In 2015, a new loss on ignition (LOI) test for landfill waste was introduced to determine the correct tax liability of fines. The LOI testing regulation came into force through the Landfill Tax (Qualifying Fines) Order.
Under the regulations, samples of waste ‘fines’ must be tested in a laboratory to determine the LOI. Waste with less than 10% LOI qualify for a lower rate of landfill tax, and there was a transitional period for waste with an LOI up to 15%.
When the new testing regime was announced, waste managers were generally sceptical, and many were concerned that the development would create a lot of extra work, and would cost their organisations more. However, despite broad acceptance of the proposals, some experts feared that infrequency of checks and a lack of consistency between samples, as well as uncertainty over who will be administering the tests, could leave the proposed system open to abuse.
But the Environmental Services Association (ESA) embraced the proposals to regulate landfill tax through standardised LOI testing. United Resource Operators Consortium (UROC) also welcomed the proposals, though urged its members to provide data to determine what LOI percentage operators are currently achieving on their trommel fines.
Behind the study
Every week, waste managers come along to our testing facility in Leicester in search for ways to further separate their waste to ensure any remaining value has been extracted.
By using air separation methods, the waste managers we work with can increase revenue and minimise disposal costs – the majority have seen a reduction in their LOI, making them liable for the lower tax amount.
Now the transition period for the 15% threshold is over, and after hearing anecdotal evidence about the pressures the new regulations have created, we decided to take a deeper look at how industry operators have been affected, and what they are doing to mitigate against the higher taxes.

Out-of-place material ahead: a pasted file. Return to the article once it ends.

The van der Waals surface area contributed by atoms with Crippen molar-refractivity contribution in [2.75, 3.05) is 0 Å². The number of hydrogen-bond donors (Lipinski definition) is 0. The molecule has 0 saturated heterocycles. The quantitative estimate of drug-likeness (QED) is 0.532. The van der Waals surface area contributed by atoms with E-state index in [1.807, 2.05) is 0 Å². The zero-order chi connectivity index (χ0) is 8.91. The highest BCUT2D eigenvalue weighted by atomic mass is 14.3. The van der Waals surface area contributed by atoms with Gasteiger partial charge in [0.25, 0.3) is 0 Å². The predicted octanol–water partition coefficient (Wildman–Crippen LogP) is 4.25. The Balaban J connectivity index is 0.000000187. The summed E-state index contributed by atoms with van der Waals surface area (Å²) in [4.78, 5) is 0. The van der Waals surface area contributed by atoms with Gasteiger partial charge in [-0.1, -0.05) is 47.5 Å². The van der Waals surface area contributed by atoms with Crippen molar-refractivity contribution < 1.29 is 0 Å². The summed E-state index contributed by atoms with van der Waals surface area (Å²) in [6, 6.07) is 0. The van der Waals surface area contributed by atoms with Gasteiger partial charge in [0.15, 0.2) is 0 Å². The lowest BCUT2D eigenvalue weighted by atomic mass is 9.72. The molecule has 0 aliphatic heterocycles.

Our study (based on a 14-question survey of 51 waste managers from a range of industries across the UK from September to November 2016) managed to capture the opinions and input from 51 waste managers, who each responded to the questions relating to the LOI regulations, how they have responded to the changes, and their concerns surrounding them. The results confirmed everything we hear day to day in the testing facility – there’s a long way to go, and a lot of money being wasted.
Despite it being compulsory for waste operators to have samples of their waste tested to ensure they are paying the correct amount of landfill tax, 30% of businesses have not yet had their waste ‘fines’ laboratory tested.
Our research revealed that 80% of waste operators have been hit hard with increased tax bills since the loss on ignition regulations were introduced.
These organisations affected by the changes have paid up to an additional 70% in landfill tax since the changes came into force last year. Interestingly, our study showed that the new tax threshold has changed the way waste operators choose to recycle to save money, as 65% stated they are finding alternative waste management solutions.
This included investing in new equipment for further processing such as density separation, additional screening, detailed reviews of waste streams, extracting inerts and strict regulations around the type of waste entering the facility.
The survey also revealed 62% of waste managers would like clearer information about the new tax threshold for waste fines, to enable them to pay the right amount and look at new ways to reduce their tax liability.
We plan to share our findings with the government officials responsible for providing guidance for LOI testing and regulations in order to promote positive change.
Case study: Solutions for waste managers
Waste management companies are reported to be feeling the pinch of the recent LOI regulations and are looking for ways to reduce their tax exposure. This is said to have urged Impact Air Systems to develop its current recycling solutions to help waste operators to reduce their landfill tax exposure and ensure their loss on ignition (LOI) levels are below 10%. The Zigzag Classification Unit (pictured above) was born.
“We wanted to find a way to make the testing process simple, quick and cost-effective, to provide the easiest way of introducing the ZCU to other waste operators in a bid to make the testing process simple, quick and cost-effective, to provide the easiest way of introducing the ZCU to other waste operators in a bid to resolve their waste separation and landfill tax quandary," says Nick Ball, MD of IAS.